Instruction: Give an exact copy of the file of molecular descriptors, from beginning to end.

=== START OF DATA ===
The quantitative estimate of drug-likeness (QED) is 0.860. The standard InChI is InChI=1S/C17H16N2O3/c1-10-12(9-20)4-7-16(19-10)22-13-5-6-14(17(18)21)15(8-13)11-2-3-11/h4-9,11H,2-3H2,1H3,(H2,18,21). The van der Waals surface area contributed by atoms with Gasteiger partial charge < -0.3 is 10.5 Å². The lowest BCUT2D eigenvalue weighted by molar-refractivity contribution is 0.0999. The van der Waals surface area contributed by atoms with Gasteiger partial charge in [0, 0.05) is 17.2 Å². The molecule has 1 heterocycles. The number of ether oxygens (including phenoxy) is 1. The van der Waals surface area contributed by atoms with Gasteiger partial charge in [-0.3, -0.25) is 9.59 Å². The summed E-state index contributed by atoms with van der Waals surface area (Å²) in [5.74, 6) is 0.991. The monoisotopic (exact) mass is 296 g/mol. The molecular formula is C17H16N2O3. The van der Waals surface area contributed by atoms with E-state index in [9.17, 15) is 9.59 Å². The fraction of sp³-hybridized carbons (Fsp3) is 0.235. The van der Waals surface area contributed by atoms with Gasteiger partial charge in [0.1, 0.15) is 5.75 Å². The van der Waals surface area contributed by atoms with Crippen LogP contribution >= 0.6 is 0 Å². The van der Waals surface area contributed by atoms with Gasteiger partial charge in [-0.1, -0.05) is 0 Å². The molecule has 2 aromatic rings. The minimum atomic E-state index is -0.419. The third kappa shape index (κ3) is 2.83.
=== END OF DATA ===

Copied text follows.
The quantitative estimate of drug-likeness (QED) is 0.860. The standard InChI is InChI=1S/C17H16N2O3/c1-10-12(9-20)4-7-16(19-10)22-13-5-6-14(17(18)21)15(8-13)11-2-3-11/h4-9,11H,2-3H2,1H3,(H2,18,21). The van der Waals surface area contributed by atoms with Gasteiger partial charge < -0.3 is 10.5 Å². The lowest BCUT2D eigenvalue weighted by molar-refractivity contribution is 0.0999. The van der Waals surface area contributed by atoms with Gasteiger partial charge in [0, 0.05) is 17.2 Å². The molecule has 1 heterocycles. The number of ether oxygens (including phenoxy) is 1. The van der Waals surface area contributed by atoms with Gasteiger partial charge in [-0.3, -0.25) is 9.59 Å². The summed E-state index contributed by atoms with van der Waals surface area (Å²) in [5.74, 6) is 0.991. The monoisotopic (exact) mass is 296 g/mol. The molecular formula is C17H16N2O3. The van der Waals surface area contributed by atoms with E-state index in [9.17, 15) is 9.59 Å². The fraction of sp³-hybridized carbons (Fsp3) is 0.235. The van der Waals surface area contributed by atoms with Gasteiger partial charge in [0.1, 0.15) is 5.75 Å². The van der Waals surface area contributed by atoms with Crippen LogP contribution >= 0.6 is 0 Å². The van der Waals surface area contributed by atoms with Gasteiger partial charge in [-0.1, -0.05) is 0 Å². The molecule has 2 aromatic rings. The minimum atomic E-state index is -0.419. The third kappa shape index (κ3) is 2.83.